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In GCC 4.6, it is possible to inherit a parent's assignment operators even when the child's assignment operators are implicitly deleted due to a move constructor. In later versions of GCC (as well as Clang), this is no longer possible. What is the proper way to have the child class use the parent's assignment operators?

struct A
  A & operator=(A const & other) = default;

struct B : public A
  B() {}
  B(B && other) {}

  using A::operator=;

int main()
  B b1, b2;
  b1 = b2; // error: use of deleted function because B's operator= is implicitly deleted due to move constructor
  return 0;
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2 Answers 2

up vote 6 down vote accepted

A function that is deleted is still declared, only the definition is deleted. Expanding that in your class definition:

struct B : A {
   using A::operator=;               // A& operator=(const A&)
   B& operator=(const B&) = delete;

At this point, you can note that there are two declarations for operator= in the derived type, the first one (brought into scope by means of a using-declaration) takes a const A& argument, while the second one takes a const B& and is deleted.

When you later try the assignment:

B b1, b2;
b1 = b2;

Both declarations are seen by the compiler and the second one is a better match. Because it is marked as deleted you get the error. If you had, on the other hand assigned a A object it would have worked as expected:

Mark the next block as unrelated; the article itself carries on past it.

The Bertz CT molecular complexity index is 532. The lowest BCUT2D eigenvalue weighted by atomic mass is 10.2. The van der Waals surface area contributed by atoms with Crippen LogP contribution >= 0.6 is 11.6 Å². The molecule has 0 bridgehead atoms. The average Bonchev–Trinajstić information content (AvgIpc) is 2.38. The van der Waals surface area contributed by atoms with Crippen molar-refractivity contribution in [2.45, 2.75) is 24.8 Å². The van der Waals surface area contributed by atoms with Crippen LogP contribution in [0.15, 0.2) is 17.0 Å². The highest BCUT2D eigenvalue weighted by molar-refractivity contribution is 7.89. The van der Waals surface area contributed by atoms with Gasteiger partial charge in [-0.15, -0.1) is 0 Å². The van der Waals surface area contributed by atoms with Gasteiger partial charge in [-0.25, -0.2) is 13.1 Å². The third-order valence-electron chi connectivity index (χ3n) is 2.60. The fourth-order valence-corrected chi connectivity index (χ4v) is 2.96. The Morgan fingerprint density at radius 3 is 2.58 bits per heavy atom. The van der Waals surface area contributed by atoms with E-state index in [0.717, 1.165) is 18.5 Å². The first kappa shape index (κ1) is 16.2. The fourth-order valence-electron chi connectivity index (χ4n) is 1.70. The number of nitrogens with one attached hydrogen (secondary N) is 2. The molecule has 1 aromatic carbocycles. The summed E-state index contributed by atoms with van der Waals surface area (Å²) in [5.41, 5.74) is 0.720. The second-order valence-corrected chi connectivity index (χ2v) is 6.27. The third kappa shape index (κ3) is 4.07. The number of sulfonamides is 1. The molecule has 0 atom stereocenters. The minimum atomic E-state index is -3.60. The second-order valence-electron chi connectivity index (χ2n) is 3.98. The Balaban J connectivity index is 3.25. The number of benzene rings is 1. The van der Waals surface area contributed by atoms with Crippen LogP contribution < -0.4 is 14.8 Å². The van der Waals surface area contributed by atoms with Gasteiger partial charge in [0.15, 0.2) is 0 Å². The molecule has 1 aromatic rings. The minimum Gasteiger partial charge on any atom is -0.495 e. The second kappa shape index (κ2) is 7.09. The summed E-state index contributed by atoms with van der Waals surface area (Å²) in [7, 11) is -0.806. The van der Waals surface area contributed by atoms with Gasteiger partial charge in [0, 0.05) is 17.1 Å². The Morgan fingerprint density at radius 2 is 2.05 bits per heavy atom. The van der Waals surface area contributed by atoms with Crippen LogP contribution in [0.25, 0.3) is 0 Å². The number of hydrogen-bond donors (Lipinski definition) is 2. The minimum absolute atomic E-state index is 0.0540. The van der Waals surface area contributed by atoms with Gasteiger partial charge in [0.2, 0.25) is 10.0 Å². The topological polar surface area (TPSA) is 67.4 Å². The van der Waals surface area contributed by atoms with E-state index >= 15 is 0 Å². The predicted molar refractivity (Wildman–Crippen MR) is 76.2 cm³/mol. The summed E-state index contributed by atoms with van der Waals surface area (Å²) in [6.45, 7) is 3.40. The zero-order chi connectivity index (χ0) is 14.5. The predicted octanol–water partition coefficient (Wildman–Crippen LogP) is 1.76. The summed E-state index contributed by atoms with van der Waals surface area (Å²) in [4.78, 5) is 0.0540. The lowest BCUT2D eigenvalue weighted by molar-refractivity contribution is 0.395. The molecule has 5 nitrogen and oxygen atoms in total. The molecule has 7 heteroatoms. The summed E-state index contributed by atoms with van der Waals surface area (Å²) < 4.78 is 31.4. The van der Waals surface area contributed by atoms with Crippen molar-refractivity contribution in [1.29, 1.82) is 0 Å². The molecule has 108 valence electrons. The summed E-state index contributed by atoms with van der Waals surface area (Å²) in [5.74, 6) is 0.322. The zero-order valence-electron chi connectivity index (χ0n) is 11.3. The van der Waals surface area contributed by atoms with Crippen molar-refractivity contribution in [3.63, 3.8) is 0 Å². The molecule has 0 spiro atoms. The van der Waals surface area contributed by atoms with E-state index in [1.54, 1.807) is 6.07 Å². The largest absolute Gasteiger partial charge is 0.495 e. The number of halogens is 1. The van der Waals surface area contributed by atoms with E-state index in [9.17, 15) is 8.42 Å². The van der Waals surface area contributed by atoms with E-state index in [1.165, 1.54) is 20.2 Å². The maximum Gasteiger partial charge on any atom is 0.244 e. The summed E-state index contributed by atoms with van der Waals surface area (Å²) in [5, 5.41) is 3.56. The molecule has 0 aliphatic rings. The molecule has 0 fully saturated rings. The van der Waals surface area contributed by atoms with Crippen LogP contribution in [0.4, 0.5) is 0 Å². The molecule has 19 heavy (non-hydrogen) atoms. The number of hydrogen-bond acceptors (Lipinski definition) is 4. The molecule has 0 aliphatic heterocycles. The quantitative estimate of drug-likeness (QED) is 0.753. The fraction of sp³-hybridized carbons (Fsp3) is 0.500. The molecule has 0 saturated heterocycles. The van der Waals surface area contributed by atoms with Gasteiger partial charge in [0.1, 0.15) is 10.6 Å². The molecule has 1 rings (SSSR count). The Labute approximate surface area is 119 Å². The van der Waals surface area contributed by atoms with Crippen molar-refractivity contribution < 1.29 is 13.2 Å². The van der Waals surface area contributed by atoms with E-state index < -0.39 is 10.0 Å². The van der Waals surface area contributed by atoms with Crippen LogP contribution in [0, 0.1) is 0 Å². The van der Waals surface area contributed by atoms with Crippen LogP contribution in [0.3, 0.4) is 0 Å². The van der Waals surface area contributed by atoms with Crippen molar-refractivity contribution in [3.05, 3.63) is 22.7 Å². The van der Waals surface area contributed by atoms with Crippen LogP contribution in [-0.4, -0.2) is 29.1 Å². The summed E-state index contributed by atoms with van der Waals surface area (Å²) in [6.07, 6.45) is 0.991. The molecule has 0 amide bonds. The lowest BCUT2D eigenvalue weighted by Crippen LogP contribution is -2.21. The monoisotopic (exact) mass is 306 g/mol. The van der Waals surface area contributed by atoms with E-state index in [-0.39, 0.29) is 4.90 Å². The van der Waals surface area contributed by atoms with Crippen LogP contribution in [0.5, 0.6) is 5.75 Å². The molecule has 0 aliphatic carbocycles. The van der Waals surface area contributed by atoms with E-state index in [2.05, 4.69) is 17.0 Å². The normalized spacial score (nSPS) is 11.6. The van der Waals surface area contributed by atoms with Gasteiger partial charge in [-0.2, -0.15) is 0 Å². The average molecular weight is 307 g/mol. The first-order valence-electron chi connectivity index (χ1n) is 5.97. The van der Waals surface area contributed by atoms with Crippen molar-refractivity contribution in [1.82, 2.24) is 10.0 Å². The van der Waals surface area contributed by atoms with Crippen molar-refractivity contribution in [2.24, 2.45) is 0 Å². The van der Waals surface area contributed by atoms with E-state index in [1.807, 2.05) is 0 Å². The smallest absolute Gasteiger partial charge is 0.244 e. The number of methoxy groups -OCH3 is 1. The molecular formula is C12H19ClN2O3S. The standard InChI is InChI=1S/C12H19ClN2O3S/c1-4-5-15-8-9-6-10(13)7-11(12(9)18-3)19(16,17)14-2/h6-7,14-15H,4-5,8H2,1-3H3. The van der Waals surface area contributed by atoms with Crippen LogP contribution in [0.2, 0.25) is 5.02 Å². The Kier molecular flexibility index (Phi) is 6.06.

B b1, b2;
b1 = static_cast<A&>(b2); // works, BUT...

The problem with this approach is that it is only copying the base subobjects which is probably not what you want. If you just want the same behavior you would have had if the assignment had been generated by the compiler you need to ask for it:

struct B : A {
   // ...
   B& operator=(const B&) = default;
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It would depend on what you want to have happen when you assign a derived type to itself. If you want the child assignment operator to work like "normal" despite the move operator suppressing the implicit generation, you can simply bring the child assignment back into the class, using this:

    B &operator=( B const & ) = default;

This would likely be equivalent to what GCC 4.6 did. I believe GCC 4.6 doesn't properly suppress generated operators as the standard requires, so you were probably just getting the normal assignment operator behavior, along with any overloads from the base class that your using declaration was pulling in.

If you actually only want to assign the base part of the class, you would need to implement your own assignment operator:

    B &operator=( B const &that ) {
        static_cast<A&>(*this) = that;
        return *this;

Unfortunately I don't have GCC 4.7 to try out right now, but I wouldn't be surprised if you are actually getting the base class assignment operator in your derived class, but the derived class's deleted assignment operator is a better match for your example. You could test this out by trying this line in your main():

    b1 = static_cast<A const&>(b2);

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